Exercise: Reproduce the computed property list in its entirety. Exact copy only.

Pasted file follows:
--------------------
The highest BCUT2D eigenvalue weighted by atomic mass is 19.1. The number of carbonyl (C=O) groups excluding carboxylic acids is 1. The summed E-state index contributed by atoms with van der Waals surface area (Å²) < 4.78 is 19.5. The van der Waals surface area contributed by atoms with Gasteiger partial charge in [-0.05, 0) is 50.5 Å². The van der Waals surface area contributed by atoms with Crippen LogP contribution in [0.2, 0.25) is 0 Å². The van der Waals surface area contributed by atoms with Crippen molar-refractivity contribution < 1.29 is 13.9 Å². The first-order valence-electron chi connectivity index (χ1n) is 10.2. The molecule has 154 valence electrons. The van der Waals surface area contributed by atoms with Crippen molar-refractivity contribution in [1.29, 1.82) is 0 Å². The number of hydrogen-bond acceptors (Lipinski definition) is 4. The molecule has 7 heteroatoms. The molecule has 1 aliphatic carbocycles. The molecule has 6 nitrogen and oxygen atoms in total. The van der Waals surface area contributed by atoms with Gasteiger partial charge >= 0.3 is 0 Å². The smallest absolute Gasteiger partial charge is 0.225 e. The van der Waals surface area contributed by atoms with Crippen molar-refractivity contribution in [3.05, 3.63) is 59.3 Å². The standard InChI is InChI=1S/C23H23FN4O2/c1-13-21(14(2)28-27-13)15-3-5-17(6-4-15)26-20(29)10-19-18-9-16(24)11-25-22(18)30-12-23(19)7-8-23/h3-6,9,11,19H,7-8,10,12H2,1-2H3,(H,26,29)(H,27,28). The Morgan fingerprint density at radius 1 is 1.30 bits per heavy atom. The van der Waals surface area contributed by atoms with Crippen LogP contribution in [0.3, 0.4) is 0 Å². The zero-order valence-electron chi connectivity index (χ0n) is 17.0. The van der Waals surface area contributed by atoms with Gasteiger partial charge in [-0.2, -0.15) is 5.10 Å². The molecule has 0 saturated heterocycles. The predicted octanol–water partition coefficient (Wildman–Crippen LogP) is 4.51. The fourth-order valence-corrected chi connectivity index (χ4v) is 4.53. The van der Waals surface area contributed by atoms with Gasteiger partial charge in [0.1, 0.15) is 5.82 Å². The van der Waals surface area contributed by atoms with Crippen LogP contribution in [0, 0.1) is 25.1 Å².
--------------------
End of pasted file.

The highest BCUT2D eigenvalue weighted by atomic mass is 19.1. The number of carbonyl (C=O) groups excluding carboxylic acids is 1. The summed E-state index contributed by atoms with van der Waals surface area (Å²) < 4.78 is 19.5. The van der Waals surface area contributed by atoms with Gasteiger partial charge in [-0.05, 0) is 50.5 Å². The van der Waals surface area contributed by atoms with Crippen LogP contribution in [0.2, 0.25) is 0 Å². The van der Waals surface area contributed by atoms with Crippen molar-refractivity contribution < 1.29 is 13.9 Å². The first-order valence-electron chi connectivity index (χ1n) is 10.2. The molecule has 154 valence electrons. The van der Waals surface area contributed by atoms with Crippen molar-refractivity contribution in [1.29, 1.82) is 0 Å². The number of hydrogen-bond acceptors (Lipinski definition) is 4. The molecule has 7 heteroatoms. The molecule has 1 aliphatic carbocycles. The molecule has 6 nitrogen and oxygen atoms in total. The van der Waals surface area contributed by atoms with Gasteiger partial charge >= 0.3 is 0 Å². The smallest absolute Gasteiger partial charge is 0.225 e. The van der Waals surface area contributed by atoms with Crippen molar-refractivity contribution in [3.05, 3.63) is 59.3 Å². The standard InChI is InChI=1S/C23H23FN4O2/c1-13-21(14(2)28-27-13)15-3-5-17(6-4-15)26-20(29)10-19-18-9-16(24)11-25-22(18)30-12-23(19)7-8-23/h3-6,9,11,19H,7-8,10,12H2,1-2H3,(H,26,29)(H,27,28). The Morgan fingerprint density at radius 1 is 1.30 bits per heavy atom. The van der Waals surface area contributed by atoms with Crippen LogP contribution in [0.3, 0.4) is 0 Å². The zero-order valence-electron chi connectivity index (χ0n) is 17.0. The van der Waals surface area contributed by atoms with Gasteiger partial charge in [-0.2, -0.15) is 5.10 Å². The molecule has 0 saturated heterocycles. The predicted octanol–water partition coefficient (Wildman–Crippen LogP) is 4.51. The fourth-order valence-corrected chi connectivity index (χ4v) is 4.53. The van der Waals surface area contributed by atoms with Gasteiger partial charge in [0.1, 0.15) is 5.82 Å². The van der Waals surface area contributed by atoms with Crippen LogP contribution in [0, 0.1) is 25.1 Å².